CAMBRIDGE — London's mayor, Boris Johnson, who rode his city's 2012 Summer Olympics to an international profile, predicted that local opposition to Boston's bid to host the 2024 Games would fade as the benefits promised by organizers begin to materialize.
"The change will come," Johnson told reporters after a meeting with Boston 2024 and members of the US Olympic Committee. "As soon as, if and when Boston actually gets the nod from the International Olympic Committee, I think there will be massive enthusiasm, of the kind that we saw in London.
Johnson, whose Massachusetts schedule was stunted by the continuing snowstorm, said the roughly $1.5 billion in infrastructure upgrades his area saw probably would have occurred eventually, but that the Olympics expedited them.
Ultimately, he said in a separate Globe interview that was monitored by a Boston 2024 volunteer, "euphoria" overtook pessimism within the political and business communities.
"Everybody basically did it together," Johnson said.
Johnson called the packaging of the Olympic bid crucial to persuading local skeptics, and suggested broadening the appeal beyond the usual beneficiaries.
"You've got to talk about what it means for your city, you've got to talk about what it's going to mean for everybody in your city. It's got to have a social impact, massive social impact," Johnson said.
The London Games helped vault Johnson, easily recognizable with an unruly mop of blonde hair and an equally colorful personality, onto the world stage. The Conservative Party member is considered a potential contender for national office.
In an e-mail, Christopher Dempsey, cochairman of the No Boston Olympics opposition group, said, "Boris wants to justify the $15 billion plus, most of it public money, spent on the London 2012 Games."
"London's Olympic organizers went three times over their initial budget, yet economists have found no evidence of increased tourism, job growth, or foreign investment due to the Games," he added. "Boston's citizens have a proud history of standing up to elites in London telling them how to do things — we're not sure why Boris thinks this time will be any different."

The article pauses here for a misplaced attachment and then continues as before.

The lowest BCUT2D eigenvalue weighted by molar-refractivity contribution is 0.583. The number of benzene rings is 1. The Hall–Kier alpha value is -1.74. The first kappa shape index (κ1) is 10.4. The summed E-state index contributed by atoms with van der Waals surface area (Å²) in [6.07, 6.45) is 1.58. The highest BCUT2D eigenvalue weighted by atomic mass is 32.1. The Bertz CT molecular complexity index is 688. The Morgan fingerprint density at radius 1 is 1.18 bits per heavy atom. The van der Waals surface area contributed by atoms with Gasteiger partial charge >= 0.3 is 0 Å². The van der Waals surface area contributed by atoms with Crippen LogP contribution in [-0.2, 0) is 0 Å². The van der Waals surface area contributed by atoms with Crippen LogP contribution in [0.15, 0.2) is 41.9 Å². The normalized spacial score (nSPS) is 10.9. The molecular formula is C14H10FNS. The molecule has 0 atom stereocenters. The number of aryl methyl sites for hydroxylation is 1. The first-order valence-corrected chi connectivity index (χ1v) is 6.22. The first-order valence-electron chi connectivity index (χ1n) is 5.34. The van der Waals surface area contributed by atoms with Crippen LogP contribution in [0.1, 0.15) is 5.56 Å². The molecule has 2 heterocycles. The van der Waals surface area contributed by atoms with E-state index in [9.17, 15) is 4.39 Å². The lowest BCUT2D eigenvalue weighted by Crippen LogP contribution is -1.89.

In the interview, Johnson said Olympics-related investments had helped revitalize areas of London.
Monday's snow delayed Johnson's arrival at the British Consulate in Kendall Square, where he was greeted by Boston 2024 chairman and Suffolk Construction chief executive John Fish and Bain Capital managing director and Celtic co-owner Steve Pagliuca, who cochairs the group's fund-raising committee.
Pointing to polling that indicates majority support for the city's bid, Fish also acknowledged organizers would need to work to convince doubters. He said the group was working with former Treasury secretary Lawrence Summers, whom he called a "world renowned gentleman economist."
"The more that we socialize the message about the cost benefits of hosting the Olympic Games and Paralympic Games, we know we'll turn the crowd around quite a bit," Fish told a media pack that was dominated by British reporters traveling with Johnson on his six-day US trade mission.
Fish playfully dabbled in British politics by referencing the widespread speculation about Johnson's desire for higher office. Asked by a British reporter if he would like Johnson to advise Boston if it were to win the Games, Fish replied with a smile, "We would love the prime minister to be helpful to us."
The event came after the weather interfered with some of Johnson's other plans, including an appearance at Harvard University's Stem Cell Institute.
"We were looking forward to the mayor of London's visit . . . and are of course disappointed that the snowstorm paralyzing the area forced its cancellation," said B. D. Colen, senior communications officer for University Science.
Johnson, who is on a six-day tour of the United States, landed in Boston on Sunday afternoon, before taking a tour of the Rose Fitzgerald Kennedy Greenway and getting schooled on the history of the city's "Big Dig" project.